Seiðr (which is sometimes anglicized as seidhr, seidh, seidr, seithr, or seith) is an Old Norse term for a type of sorcery which was practiced in Norse society during the Late Scandinavian Iron Age. Connected with Norse paganism, its origins are largely unknown, although it gradually eroded following the Christianization of Scandinavia. Accounts of seiðr later made it into sagas and other literary sources, while further evidence has been unearthed by archaeologists. Various scholars have debated the nature of seiðr, arguing that it was shamanic in context, involving visionary journeys by its practitioners.
Seiðr’s practitioners were of both genders, although females are more widely attested, with such sorceresses being variously known as vǫlur, seiðkonur and vísendakona. There were also accounts of male practitioners, known as seiðmenn, but in practicing magic they brought a social taboo, known as ergi, onto themselves, and were sometimes persecuted as a result. In many cases these magical practitioners would have had assistants to aid them in their rituals.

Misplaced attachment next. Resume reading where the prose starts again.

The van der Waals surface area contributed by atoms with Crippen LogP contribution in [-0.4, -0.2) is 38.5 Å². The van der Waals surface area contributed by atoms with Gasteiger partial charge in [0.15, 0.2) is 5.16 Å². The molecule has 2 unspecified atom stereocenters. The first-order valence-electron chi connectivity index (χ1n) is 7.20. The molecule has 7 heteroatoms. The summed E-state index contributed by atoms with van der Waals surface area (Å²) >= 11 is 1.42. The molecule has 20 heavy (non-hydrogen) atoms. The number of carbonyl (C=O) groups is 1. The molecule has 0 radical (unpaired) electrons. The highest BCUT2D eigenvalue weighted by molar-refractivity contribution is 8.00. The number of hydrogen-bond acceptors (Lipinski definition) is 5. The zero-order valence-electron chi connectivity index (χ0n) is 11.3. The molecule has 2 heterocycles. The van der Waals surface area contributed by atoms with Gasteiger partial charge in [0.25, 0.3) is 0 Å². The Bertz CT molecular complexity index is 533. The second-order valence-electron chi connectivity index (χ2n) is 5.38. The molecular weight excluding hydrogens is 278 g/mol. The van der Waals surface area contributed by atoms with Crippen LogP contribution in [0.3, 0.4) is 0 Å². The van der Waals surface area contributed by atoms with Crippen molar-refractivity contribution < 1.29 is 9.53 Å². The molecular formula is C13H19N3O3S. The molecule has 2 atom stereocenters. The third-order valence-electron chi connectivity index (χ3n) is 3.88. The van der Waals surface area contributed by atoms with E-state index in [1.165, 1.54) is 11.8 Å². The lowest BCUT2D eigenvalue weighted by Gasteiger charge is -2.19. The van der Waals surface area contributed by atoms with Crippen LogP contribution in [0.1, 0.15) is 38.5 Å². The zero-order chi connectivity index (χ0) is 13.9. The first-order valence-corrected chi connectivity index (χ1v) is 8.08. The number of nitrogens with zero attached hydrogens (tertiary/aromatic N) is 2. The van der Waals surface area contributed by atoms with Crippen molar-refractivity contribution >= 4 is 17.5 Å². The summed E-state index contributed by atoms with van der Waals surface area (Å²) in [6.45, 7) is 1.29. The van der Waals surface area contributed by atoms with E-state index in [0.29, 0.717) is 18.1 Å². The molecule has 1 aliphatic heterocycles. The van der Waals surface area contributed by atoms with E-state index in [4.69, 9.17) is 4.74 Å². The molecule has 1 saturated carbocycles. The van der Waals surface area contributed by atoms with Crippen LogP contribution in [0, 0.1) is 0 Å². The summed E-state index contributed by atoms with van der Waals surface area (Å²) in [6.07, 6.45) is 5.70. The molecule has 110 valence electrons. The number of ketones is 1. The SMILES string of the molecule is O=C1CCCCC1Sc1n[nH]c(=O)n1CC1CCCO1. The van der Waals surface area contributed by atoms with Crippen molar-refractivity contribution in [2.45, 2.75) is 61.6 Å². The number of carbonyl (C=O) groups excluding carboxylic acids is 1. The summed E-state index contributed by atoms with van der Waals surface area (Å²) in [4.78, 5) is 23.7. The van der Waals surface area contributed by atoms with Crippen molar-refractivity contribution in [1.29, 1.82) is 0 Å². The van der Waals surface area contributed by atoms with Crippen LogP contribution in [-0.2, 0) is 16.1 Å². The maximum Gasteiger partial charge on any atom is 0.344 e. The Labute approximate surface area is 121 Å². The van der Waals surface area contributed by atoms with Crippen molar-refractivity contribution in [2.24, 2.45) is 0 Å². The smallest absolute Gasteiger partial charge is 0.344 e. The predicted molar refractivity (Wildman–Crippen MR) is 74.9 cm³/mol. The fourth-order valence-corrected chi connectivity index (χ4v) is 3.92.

Within pre-Christian Norse mythology, seiðr was associated with both the god Oðinn, a deity who was simultaneously responsible for war, poetry and sorcery, as well as the goddess Freyja, a member of the Vanir who was believed to have taught the practice to the Æsir. — Wikipedia
Art by Marc Potts
source: The Northern Grove